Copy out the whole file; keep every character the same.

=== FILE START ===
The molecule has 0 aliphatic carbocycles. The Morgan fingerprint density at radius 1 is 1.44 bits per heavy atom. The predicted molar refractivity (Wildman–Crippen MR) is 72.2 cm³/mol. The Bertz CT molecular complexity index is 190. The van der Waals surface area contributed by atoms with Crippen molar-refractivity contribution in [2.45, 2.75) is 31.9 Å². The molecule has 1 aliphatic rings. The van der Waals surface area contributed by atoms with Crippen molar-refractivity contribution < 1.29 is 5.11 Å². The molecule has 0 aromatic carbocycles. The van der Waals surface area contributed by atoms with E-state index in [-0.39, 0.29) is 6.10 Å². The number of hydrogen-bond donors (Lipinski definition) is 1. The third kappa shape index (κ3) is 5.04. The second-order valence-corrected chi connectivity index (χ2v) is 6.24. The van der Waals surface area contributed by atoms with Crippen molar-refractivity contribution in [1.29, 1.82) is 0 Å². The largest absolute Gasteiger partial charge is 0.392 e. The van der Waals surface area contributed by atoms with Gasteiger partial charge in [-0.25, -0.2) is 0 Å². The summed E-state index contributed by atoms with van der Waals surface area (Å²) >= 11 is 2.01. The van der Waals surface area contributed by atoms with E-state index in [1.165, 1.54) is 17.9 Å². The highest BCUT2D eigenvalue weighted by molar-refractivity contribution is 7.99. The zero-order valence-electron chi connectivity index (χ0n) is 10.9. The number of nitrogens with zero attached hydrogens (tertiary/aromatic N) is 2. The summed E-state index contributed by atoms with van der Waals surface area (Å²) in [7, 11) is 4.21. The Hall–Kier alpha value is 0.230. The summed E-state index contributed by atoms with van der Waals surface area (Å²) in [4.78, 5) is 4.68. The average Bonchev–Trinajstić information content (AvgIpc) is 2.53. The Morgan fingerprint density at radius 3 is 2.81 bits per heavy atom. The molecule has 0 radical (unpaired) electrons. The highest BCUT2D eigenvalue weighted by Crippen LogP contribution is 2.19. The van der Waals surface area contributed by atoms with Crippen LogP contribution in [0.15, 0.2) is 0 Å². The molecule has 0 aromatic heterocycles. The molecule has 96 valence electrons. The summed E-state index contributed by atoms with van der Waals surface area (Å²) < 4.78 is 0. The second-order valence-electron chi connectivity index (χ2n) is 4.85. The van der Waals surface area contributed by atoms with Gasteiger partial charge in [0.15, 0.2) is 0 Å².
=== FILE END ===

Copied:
The molecule has 0 aliphatic carbocycles. The Morgan fingerprint density at radius 1 is 1.44 bits per heavy atom. The predicted molar refractivity (Wildman–Crippen MR) is 72.2 cm³/mol. The Bertz CT molecular complexity index is 190. The van der Waals surface area contributed by atoms with Crippen molar-refractivity contribution in [2.45, 2.75) is 31.9 Å². The molecule has 1 aliphatic rings. The van der Waals surface area contributed by atoms with Crippen molar-refractivity contribution < 1.29 is 5.11 Å². The molecule has 0 aromatic carbocycles. The van der Waals surface area contributed by atoms with E-state index in [-0.39, 0.29) is 6.10 Å². The number of hydrogen-bond donors (Lipinski definition) is 1. The third kappa shape index (κ3) is 5.04. The second-order valence-corrected chi connectivity index (χ2v) is 6.24. The van der Waals surface area contributed by atoms with Crippen molar-refractivity contribution in [1.29, 1.82) is 0 Å². The largest absolute Gasteiger partial charge is 0.392 e. The van der Waals surface area contributed by atoms with Gasteiger partial charge in [-0.25, -0.2) is 0 Å². The summed E-state index contributed by atoms with van der Waals surface area (Å²) >= 11 is 2.01. The van der Waals surface area contributed by atoms with E-state index in [1.165, 1.54) is 17.9 Å². The highest BCUT2D eigenvalue weighted by molar-refractivity contribution is 7.99. The zero-order valence-electron chi connectivity index (χ0n) is 10.9. The number of nitrogens with zero attached hydrogens (tertiary/aromatic N) is 2. The summed E-state index contributed by atoms with van der Waals surface area (Å²) in [7, 11) is 4.21. The Hall–Kier alpha value is 0.230. The summed E-state index contributed by atoms with van der Waals surface area (Å²) in [4.78, 5) is 4.68. The average Bonchev–Trinajstić information content (AvgIpc) is 2.53. The Morgan fingerprint density at radius 3 is 2.81 bits per heavy atom. The molecule has 0 radical (unpaired) electrons. The highest BCUT2D eigenvalue weighted by Crippen LogP contribution is 2.19. The van der Waals surface area contributed by atoms with Crippen LogP contribution in [0.15, 0.2) is 0 Å². The molecule has 0 aromatic heterocycles. The molecule has 96 valence electrons. The summed E-state index contributed by atoms with van der Waals surface area (Å²) < 4.78 is 0. The second-order valence-electron chi connectivity index (χ2n) is 4.85. The van der Waals surface area contributed by atoms with Gasteiger partial charge in [0.15, 0.2) is 0 Å².